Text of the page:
The project for today was to whip up some rudder ribs forming blocks. As I’ve learned in my past attempts of trying to form these rudder ribs, that accuracy of the forming blocks prime importance to getting a good finished product.
I began the process by getting some 3/4 inch plywood. Looking back plywood wasn’t the best option as it was hard to sand/route the bend radius. Pieces of the plies would fall out. Using a hardwood like oak would have made a better forming block. Next I laid out all the ribs that I needed to make.
I cut out all the blanks on the bandsaw. I began with a generous rough cut to get the pieces off the board. Then I trimmed as close to the line as I dared. From there, I got the blanks to the final dimension using a belt and disc sander. While sanding, I would continually measure to get down to the final dimension. Now while I’m thinking of it, when speaking of dimensions, don’t forget about the standard sheet metal layout principles of bend radius and setback because the aluminum will stretch a bit when you’re forming over the blocks. Also account for the thickness of the material, and ensure the forming block is slightly smaller to account for the material thickness so your final outside dimension of the ribs are accurate.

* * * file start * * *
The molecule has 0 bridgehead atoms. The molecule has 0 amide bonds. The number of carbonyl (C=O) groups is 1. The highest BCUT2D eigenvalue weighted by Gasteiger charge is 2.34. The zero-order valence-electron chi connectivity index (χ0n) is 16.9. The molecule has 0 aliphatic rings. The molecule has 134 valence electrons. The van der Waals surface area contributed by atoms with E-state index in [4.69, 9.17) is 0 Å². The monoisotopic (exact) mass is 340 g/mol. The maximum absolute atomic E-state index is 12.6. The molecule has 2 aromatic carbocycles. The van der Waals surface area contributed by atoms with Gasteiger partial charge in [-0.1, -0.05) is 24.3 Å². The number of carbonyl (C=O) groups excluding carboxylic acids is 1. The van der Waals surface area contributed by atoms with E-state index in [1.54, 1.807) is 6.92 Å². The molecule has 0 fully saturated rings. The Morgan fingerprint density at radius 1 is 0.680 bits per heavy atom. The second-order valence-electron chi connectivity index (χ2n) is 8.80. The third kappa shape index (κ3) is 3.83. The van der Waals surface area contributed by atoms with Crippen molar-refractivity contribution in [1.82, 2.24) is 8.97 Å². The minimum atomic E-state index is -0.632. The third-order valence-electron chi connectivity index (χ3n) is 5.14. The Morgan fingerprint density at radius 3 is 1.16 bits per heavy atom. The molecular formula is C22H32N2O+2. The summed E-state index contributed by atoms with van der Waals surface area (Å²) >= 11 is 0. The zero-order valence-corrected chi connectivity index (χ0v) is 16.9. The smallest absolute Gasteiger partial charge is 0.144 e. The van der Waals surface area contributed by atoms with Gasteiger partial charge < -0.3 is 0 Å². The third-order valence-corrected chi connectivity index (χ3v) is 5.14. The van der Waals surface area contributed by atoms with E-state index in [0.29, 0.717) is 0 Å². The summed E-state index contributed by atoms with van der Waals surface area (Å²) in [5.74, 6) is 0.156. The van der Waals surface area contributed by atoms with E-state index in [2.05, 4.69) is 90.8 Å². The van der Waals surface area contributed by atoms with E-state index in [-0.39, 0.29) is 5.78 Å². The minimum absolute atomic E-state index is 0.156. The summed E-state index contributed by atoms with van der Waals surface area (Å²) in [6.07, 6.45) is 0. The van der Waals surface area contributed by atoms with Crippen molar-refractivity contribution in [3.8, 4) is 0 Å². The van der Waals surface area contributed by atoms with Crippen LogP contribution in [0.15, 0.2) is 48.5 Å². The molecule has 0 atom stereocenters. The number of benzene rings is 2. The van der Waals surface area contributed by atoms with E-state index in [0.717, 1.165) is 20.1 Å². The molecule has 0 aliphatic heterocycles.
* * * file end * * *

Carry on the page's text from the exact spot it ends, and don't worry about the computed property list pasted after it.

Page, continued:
Below is a picture of the finished forming blocks. As you can see I made 2 of every block (top and bottom) and then they are screwed together. If you’re interested in forming your own parts for whatever project you’re doing, this isn’t a hard or difficult process, however, I found very little reference material on how to do this out there on the internet. The article that helped me the most with understanding how to do this, was by TM Technologies, Forming Wing Ribs.
Please comment. I love to hear from my readers. Thanks again for coming along for this ride, you make my work worthwhile.
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